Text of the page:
PICKING WILD RASPBERRIES
This is the second in a series of three essays which explore the same sort of themes and wisdom that emerged when I interviewed twenty writers over seventy for the book Autumn Voices: the importance of letting go; recognising that later life can hold many joys and that, as one door closes, another opens.
Wild the raspberries may be, but they are well established in my garden. They occupy a strip about fifty feet long and ten feet wide, bordered on one side by a high stone wall and by a grassy area on the other. To call the latter a lawn would be sheer flattery. At first strawberries grew along that strip by the wall, then a variety of heathers was planted. These succumbed to an invasion of blackberry bushes, which held sway for several years before the raspberries made a bid for supremacy and won. A milder winter, a wetter summer, more salt spray off the sea than usual, a virus that attacked one species but not another, some shift in the make-up of the garden’s insect population – any of these, or other variables, could have tipped the balance in their favour.
The crowns and roots of raspberry plants are perennial, but individual canes live two years. They grow during the first summer, bear fruit in the second summer and then die shortly afterwards. You will gather that I am not a fanatical eradicator of unplanned plants. My attitude to gardening is laissez faire. Would-be writers complain that they don’t have the time to write. I tell them there is no such thing as not having time, only having different priorities. And I offer my neglected garden as an example of what I mean. But, even if I did give more time to gardening, I would still choose to have a garden that was on the wild side. There has always been an unresolved tension in gardening between the extent to which we feel the garden belongs to nature and the extent to which we feel it belongs to us; whether it is an expression of nature or of human artistic aspirations. It is a matter of how much domination and control over our gardens we want. There are no straight lines in nature. I don’t feel comfortable in symmetrical gardens where everything is geometrically arranged and with plants in regimented rows. Even worse (in my opinion) are the hedges and bushes tamed, trimmed and trained into shapes far removed from their natural form. I am in agreement with the pioneer of wild gardens, William Robinson (1838-1935), who held that it was Nature who was the supreme artist, and the gardener only the assistant. He believed in trusting Nature and staying true to her guidance.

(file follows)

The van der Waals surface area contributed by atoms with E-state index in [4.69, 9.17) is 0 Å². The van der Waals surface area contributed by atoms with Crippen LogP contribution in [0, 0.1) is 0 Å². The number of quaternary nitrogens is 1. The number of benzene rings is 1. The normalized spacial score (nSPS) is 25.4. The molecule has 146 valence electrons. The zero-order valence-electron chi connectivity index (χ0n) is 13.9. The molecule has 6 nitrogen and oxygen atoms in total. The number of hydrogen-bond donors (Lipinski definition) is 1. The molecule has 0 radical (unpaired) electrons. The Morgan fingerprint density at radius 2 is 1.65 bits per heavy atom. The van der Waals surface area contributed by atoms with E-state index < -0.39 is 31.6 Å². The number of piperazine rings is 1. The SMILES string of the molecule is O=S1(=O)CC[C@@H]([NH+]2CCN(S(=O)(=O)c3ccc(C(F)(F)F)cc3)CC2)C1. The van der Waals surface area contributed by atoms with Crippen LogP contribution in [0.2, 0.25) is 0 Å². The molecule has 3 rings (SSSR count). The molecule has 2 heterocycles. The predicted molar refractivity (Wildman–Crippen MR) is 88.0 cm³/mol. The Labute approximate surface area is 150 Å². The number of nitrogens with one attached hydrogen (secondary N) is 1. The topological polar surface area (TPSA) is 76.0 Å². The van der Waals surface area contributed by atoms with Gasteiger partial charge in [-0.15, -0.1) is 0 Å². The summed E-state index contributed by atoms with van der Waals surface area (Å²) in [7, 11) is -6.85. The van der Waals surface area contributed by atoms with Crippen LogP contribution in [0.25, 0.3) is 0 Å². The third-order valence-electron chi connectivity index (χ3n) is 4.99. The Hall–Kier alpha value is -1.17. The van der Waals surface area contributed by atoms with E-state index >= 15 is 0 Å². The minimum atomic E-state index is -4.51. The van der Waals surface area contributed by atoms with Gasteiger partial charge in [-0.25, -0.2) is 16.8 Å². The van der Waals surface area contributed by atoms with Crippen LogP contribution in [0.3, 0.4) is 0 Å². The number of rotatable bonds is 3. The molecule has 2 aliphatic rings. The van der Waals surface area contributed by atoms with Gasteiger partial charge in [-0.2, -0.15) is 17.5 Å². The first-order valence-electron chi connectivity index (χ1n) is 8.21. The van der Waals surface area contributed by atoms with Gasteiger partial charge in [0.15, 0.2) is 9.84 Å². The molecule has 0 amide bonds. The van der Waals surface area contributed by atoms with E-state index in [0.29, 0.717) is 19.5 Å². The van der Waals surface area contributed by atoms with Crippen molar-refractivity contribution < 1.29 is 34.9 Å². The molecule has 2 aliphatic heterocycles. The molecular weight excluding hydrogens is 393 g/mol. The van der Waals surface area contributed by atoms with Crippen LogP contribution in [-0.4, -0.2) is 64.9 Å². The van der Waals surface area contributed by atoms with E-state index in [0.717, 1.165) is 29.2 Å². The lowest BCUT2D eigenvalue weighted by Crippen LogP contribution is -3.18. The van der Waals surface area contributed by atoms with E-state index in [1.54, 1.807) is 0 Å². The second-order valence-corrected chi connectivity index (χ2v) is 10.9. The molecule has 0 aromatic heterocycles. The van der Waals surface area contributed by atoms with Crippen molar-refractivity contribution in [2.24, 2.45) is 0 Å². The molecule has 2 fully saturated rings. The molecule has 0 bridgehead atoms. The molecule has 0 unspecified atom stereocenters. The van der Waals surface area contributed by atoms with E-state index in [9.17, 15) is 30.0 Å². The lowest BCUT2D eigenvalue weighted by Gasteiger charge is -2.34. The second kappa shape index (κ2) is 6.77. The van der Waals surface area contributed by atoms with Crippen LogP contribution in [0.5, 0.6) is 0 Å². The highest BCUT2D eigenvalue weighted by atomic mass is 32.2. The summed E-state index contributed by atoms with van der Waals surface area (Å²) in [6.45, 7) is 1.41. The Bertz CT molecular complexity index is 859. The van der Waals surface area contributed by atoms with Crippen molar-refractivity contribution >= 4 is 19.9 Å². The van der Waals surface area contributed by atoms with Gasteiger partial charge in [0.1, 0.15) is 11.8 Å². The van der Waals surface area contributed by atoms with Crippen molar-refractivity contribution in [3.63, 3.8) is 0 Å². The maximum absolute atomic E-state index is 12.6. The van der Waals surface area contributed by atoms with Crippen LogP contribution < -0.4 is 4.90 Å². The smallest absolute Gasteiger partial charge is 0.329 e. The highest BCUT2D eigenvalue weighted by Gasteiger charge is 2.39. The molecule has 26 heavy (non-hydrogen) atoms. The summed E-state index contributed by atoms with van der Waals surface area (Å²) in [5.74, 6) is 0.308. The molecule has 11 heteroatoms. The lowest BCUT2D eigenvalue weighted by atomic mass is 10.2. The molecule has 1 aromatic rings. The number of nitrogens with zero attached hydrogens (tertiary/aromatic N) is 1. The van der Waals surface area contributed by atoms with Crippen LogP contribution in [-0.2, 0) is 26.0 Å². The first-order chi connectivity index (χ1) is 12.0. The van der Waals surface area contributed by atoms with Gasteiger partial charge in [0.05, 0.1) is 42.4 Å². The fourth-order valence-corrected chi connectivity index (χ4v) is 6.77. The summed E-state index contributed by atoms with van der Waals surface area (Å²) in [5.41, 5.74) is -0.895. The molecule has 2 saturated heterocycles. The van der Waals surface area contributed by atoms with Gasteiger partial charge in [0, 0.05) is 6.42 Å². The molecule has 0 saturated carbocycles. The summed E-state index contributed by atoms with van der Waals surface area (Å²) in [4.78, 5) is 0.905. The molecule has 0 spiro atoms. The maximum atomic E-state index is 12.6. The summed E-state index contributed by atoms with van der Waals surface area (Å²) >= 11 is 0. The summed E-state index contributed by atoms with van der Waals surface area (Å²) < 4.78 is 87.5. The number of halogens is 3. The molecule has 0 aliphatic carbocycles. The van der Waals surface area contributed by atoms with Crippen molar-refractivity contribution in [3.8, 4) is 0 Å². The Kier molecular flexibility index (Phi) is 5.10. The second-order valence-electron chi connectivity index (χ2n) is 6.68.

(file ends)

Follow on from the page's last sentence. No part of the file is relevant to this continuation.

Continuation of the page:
I am not sure what William Robinson thought about weeds. I joke that my garden is a British weed sanctuary. Most weeds are beautiful if you look at them in a positive way. A weed, after all, is only an unwanted plant, a plant out of place. The wording on the boxes of weed-killer in my local garden centre is the language of the police state and the holocaust: control, targeted, selective, Kill, poison, instant death, eradicate, gone for good. I prefer peaceful co-existence.
Thoughts such as these wander through my mind as I pick the raspberries. The advice most often given to writers about how to stimulate their creativity is, ‘Go for a walk.’ Fruit-picking has much the same effect. The repetitive activity allows the mind to wander and coaxes it down unexplored paths. This mini-raspberry forest is full of metaphors for life. The way, for instance, that the biggest and most luscious fruit are just out of reach or guarded by the fiercest thorns; how, in order to fulfil their role in life, the raspberries must signal their presence and readiness to the world; the ease with which the fruit is picked when the time is right, no force necessary; or how there is often a surprisingly rich haul when you look on the underside of the plant, when you peer into the darkest thicket, or crouch low. Even the slightest shift in the angle at which I look at the canes brings new perspectives and reveals fruit I would not otherwise have seen. The act of picking is rather like Ti Chi – I move slowly and deliberately to avoid being scratched. I stretch up, bend down, reach forward and sideways – slowly, so as not to break the canes or knock the ripe fruit to the ground. Just occasionally, when my breathing synchronises with my movements, I feel that there is no separation between the garden and the gardener.
Amongst the many things these wild raspberries have taught me is patience. They will mature and ripen when they are ready and not before. Unlike many other soft fruits they don’t continue to ripen once they are picked. I have learned to wait, to respect their natural rhythm.
Sometimes, instead of dropping a raspberry into the bowl, I pop it into my mouth. I am told that ethyl formate which gives raspberries their flavour is found in the clouds of gas and cosmic dust that drift through the heavens millions of light years away. Does outer space taste of raspberries? Raspberries are a way into my inner space, too. When fully grown some of the canes are above my head. They enclose me, becoming a little oasis of peace and solitude. These wild raspberries are rich in vitamins and antioxidants good for my bodily health; and picking them in this quiet corner of my garden is a calming, beneficial act of meditation.